Joe using caulk to seal the duct-work in the register to the floor.

Materials needed: one or two tubes of caulk and a caulk gun

Time required: one hour or less to do the work, plus an hour or two to let caulk dry before replacing register covers

Our next stop was to tackle a particular problem in the attic:  In Joe’s house, as is common in two-story homes with a basement, a long shaft called a chase serves to enclose the duct-work that runs from the furnace in the basement up into the attic and over the second story of the house. This chase is about 4×4 feet in size, large enough to fit several large ducts.  However, as is often the case, in Joe’s house the top of this chase was not capped off, leaving a hole in the floor of the attic. Covering this hole keeps warm air inside the house from escaping into the attic, and creates a surface for attic insulation to rest on so that it doesn’t fall down the hole.

Steve in the attic, using rigid foam insulation to seal off the top of a chase.

Materials needed: rigid foam insulation, measuring tape to measure the hole, something to cut the foam to size, mastic and a brush to seal it in place.

Time required: one hour or less.

We still had some more work to do in the attic. When holes are cut in a ceiling for water pipes, bath fans, or electrical wires, those holes are generally a little bigger than they need to be, thus allowing some air from the home to escape into the attic.  In addition, where the tops of interior walls intersect with the ceiling sheet-rock there is often a small crack where the two materials are not installed completely flush to each other. We dug through the insulation to find as many of these holes and cracks as we could, and sealed them with mastic.

Leigha raking insulation back into place after sealing various small holes in the attic floor.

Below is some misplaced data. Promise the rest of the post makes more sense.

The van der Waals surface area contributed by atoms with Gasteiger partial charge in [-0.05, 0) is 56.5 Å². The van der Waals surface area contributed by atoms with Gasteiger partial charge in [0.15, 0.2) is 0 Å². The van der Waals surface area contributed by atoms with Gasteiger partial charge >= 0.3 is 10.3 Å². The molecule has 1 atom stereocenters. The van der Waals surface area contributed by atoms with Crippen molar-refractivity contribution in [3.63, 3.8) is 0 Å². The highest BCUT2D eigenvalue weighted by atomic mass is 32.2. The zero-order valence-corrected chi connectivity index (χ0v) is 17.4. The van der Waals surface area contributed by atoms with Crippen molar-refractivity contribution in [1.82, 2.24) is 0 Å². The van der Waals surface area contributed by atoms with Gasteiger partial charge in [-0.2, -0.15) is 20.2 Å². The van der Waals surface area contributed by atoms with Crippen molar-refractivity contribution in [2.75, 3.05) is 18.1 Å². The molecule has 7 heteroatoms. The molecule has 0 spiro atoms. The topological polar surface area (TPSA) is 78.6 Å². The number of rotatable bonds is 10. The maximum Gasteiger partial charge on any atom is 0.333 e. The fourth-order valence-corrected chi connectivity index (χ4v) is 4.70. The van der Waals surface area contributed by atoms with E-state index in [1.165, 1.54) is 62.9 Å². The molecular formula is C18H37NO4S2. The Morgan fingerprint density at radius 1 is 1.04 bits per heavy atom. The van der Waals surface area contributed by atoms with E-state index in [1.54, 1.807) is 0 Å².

Materials needed: mastic and a brush, mask, gloves, and a rake

Time required: Two to three hours to dig through insulation, find things to seal, let the material dry and then rake the insulation back into place

When working in an attic with insulation, it’s a good idea to wear a mask and gloves to avoid irritation by fiberglass insulation.  Be sure to watch your step and to stand only on rafters, as a sheet-rock or plaster ceiling cannot support a person’s weight.

This program was a great way for employees to have a little fun while working hard, learn a thing or two about their houses they might not have known, and spend only a little time and money to tackle some “low-hanging fruit” items that can make a big difference in their energy bills this winter.

Appalachian State Wins People’s Choice Award

November 3rd, 2011

Appalachian State University won the U.S. Department of Energy Solar Decathlon 2011 People’s Choice Award for its Solar Homestead, sponsored by Deltec Homes. The award gives the public the opportunity to vote for its favorite net-zero energy home out of a total arena of nineteen homes. Over 92,000 votes were cast, with the ASU team coming out on top.

“The team’s passion and enthusiasm were contagious,” said Terri Jones, Solar Decathlon Communications Contest official. “The People’s Choice Award is a popular vote, and I believe the Solar Homestead house and team appealed to people on many levels.”